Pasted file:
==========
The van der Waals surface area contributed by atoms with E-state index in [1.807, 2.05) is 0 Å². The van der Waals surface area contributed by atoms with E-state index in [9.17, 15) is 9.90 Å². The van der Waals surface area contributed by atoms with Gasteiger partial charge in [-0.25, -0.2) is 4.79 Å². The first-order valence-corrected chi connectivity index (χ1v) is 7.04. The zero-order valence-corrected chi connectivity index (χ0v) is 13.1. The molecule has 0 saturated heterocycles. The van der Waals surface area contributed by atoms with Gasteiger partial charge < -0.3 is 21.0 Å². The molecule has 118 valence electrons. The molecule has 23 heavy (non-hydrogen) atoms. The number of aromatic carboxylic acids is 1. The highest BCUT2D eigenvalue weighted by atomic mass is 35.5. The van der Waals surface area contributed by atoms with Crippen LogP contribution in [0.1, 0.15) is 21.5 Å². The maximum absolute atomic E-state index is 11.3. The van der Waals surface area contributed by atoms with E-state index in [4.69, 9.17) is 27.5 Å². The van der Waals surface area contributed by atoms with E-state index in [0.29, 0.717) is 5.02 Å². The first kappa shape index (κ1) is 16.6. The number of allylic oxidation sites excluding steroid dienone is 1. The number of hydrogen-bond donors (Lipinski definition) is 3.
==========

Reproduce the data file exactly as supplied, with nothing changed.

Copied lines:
The van der Waals surface area contributed by atoms with E-state index in [1.807, 2.05) is 0 Å². The van der Waals surface area contributed by atoms with E-state index in [9.17, 15) is 9.90 Å². The van der Waals surface area contributed by atoms with Gasteiger partial charge in [-0.25, -0.2) is 4.79 Å². The first-order valence-corrected chi connectivity index (χ1v) is 7.04. The zero-order valence-corrected chi connectivity index (χ0v) is 13.1. The molecule has 0 saturated heterocycles. The van der Waals surface area contributed by atoms with Gasteiger partial charge < -0.3 is 21.0 Å². The molecule has 118 valence electrons. The molecule has 23 heavy (non-hydrogen) atoms. The number of aromatic carboxylic acids is 1. The highest BCUT2D eigenvalue weighted by atomic mass is 35.5. The van der Waals surface area contributed by atoms with Crippen LogP contribution in [0.1, 0.15) is 21.5 Å². The maximum absolute atomic E-state index is 11.3. The van der Waals surface area contributed by atoms with E-state index in [4.69, 9.17) is 27.5 Å². The van der Waals surface area contributed by atoms with E-state index in [0.29, 0.717) is 5.02 Å². The first kappa shape index (κ1) is 16.6. The number of allylic oxidation sites excluding steroid dienone is 1. The number of hydrogen-bond donors (Lipinski definition) is 3.